Proctor : September 2019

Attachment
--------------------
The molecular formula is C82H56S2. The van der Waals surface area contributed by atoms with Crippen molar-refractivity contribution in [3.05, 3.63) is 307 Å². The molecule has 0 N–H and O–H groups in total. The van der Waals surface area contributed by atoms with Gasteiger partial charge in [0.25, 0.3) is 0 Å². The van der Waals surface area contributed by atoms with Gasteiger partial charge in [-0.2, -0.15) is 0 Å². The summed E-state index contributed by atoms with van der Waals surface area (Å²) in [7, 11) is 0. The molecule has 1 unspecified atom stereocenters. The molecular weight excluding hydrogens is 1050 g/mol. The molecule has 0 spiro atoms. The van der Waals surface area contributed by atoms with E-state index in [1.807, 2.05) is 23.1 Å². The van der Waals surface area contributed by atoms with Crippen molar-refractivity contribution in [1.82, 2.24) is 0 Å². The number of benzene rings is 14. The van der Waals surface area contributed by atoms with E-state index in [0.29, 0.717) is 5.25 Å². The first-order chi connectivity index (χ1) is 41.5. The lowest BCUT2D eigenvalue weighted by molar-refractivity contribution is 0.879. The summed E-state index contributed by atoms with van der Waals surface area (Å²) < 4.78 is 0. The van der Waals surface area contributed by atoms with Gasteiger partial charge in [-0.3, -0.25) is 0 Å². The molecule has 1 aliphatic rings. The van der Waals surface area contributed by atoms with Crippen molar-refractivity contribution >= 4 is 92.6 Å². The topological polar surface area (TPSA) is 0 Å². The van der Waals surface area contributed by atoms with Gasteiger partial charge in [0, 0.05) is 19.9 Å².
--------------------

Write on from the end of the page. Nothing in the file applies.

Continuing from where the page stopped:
32 PROCTOR | September 2019 The evidence is in: the mistake of fact excuse for rape needs reform I have been researching the mistake of fact excuse in Queensland rape law for more than 15 years. For the past two years, Bri Lee and I have been working together to deepen and extend my previous work on this topic. We have found every recent (post-1990) Queensland appeal decision dealing with the excuse in rape and sexual assault cases. Our analysis of these cases formed the basis for a detailed report submitted to the Attorney-General in March. The report is currently under peer review for publication in a scholarly journal. The mistake of fact excuse enables the defendant in a rape or sexual assault case to argue that, even if the complainant did not consent to his advances, he mistakenly believed that the person did. There is a perception that the excuse deals with genuine miscommunications. However, Ms Lee and I found a series of cases where the excuse was successfully relied upon at trial or on appeal by violent, calculated and repeat sexual offenders. Appellate cases do not necessarily offer a representative sample of cases at the trial level. Appellate case law also adds a layer of issues about appellate procedure that can complicate legal analysis. Nonetheless, these cases provide a useful window into the kinds of issues being raised at trial and the jury directions and verdicts that follow. The patterns identified in our research raise serious concerns about the excuse’s effect on the law. Many of the cases we identified involved vulnerable complainants, including children, women with disabilities, survivors of domestic violence and linguistic minorities. The excuse has been successfully used in cases where the evidence indicated the complainant was asleep when initial sexual contact occurred, as well as where the complainant was, in fact, so intoxicated that she was comatose and therefore legally incapable of consenting (but where the defendant alleged a mistake as to the precise degree of her incapacity). Queensland rape law recognises that passive non-resistance is not tantamount to consent. Consent cannot be established based solely on social behaviour by the complainant, such as flirting, consensual kissing or visiting the defendant’s house at night. However, all these factors have been successfully cited by defendants and affirmed by the Court of Appeal as supporting the mistake of fact excuse. In this way, the excuse reinforces ‘rape myths’ that have been progressively removed from the definition of consent itself. Ms Lee and I found several cases where the lack of robust and sustained resistance by the complainant allowed the defendant to rely on mistake of fact. This is concerning given that a ‘freezing response’ (or ‘tonic immobility’) is a very common psychological reaction to sexual aggression or trauma. There are multiple valid reasons why a complainant may not fight back even though she doesn’t consent. Lack of resistance alone should not be a basis for acquittal where the evidence shows consent was not given. Further problems arise in cases involving impaired capacity (such as intoxication, mental incapacity or linguistic incapacity) by the defendant or the complainant (or both). Each of these factors has been treated by the Queensland courts as lowering the bar for the excuse. Defendants can point to their own intoxication in arguing their mistake was honest; they can also point to the complainant’s intoxication as showing that their mistake was both honest and reasonable, even though it may also have been what made the complainant vulnerable. Two people who don’t speak the same language need to show more care and attention, not less, when they engage in sexual activity with each other. The current law puts complainants at a significant disadvantage if they don’t speak the same language as the person who is initiating intercourse. Defence counsel may exploit language differences to paint pictures of grey areas or miscommunications, meaning in effect that women who speak a different language are expected to fight back more vigorously than others. Ms Lee and I canvass two proposals for reform in our report. The first would be to render the mistake of fact excuse inapplicable to the issue of consent in rape and sexual assault cases. This is a strong reform that has not been adopted elsewhere in Australia; it is therefore highly unlikely to be implemented in Queensland. However, we also consider an alternative reform, modelled on the current legislation in Tasmania, that is more moderate and feasible. This is the option we will be putting to the Law Reform Commission. Our proposed amendment involves narrowing the mistake of fact excuse in rape and sexual assault cases where: • the defendant was reckless as to consent • the defendant did not take reasonable and positive steps to ascertain consent • the defendant was in a state of self-induced intoxication and the mistake was not one he would have made if not intoxicated • the complainant was in a state of intoxication and did not clearly and positively express her consent, or • the complainant was unconscious or asleep when the acts occurred. A model legislative provision to this effect can be found on our website at consentlawqld.com. Ms Lee and I have gained wide public support for our work, but also pushback from some quarters. Robust and informed debate on legal reforms is to be welcomed, but some of the comments by lawyers on social media have been vitriolic and personal. I am an experienced and senior academic with a relatively thick skin; I can take it. However, I worry about what this kind of criticism shows about the culture of the legal profession, particularly the criminal bar. If it is not possible to advocate evidence-based reform without receiving ad hominem attacks, then no wonder critics of the status quo are often reluctant to come forward. The Bar Association of Queensland and Queensland Law Society have both publicly opposed any change to the mistake of fact excuse. It is unclear what body of research their conclusions are based on. My sense is that they are relying primarily on the anecdotal impressions of their members. There is certainly much to learn in this area from the views of experienced practitioners. Ultimately, however, law reform must be based on evidence and research. Ms Lee and I have done the hard yards on this issue. We have conducted more detailed research on the mistake of fact excuse in rape law than anyone else in Australia (and quite possibly the world). We have spent countless hours not only compiling research, but also answering questions and giving interviews on our findings. We recognise that criminal excuses and defences should not be narrowed without strong reason, so we have not rushed to judgment. At this point, however, the evidence is in. Reform in this area is badly needed. Jonathan Crowe is a Professor of Law at Bond University.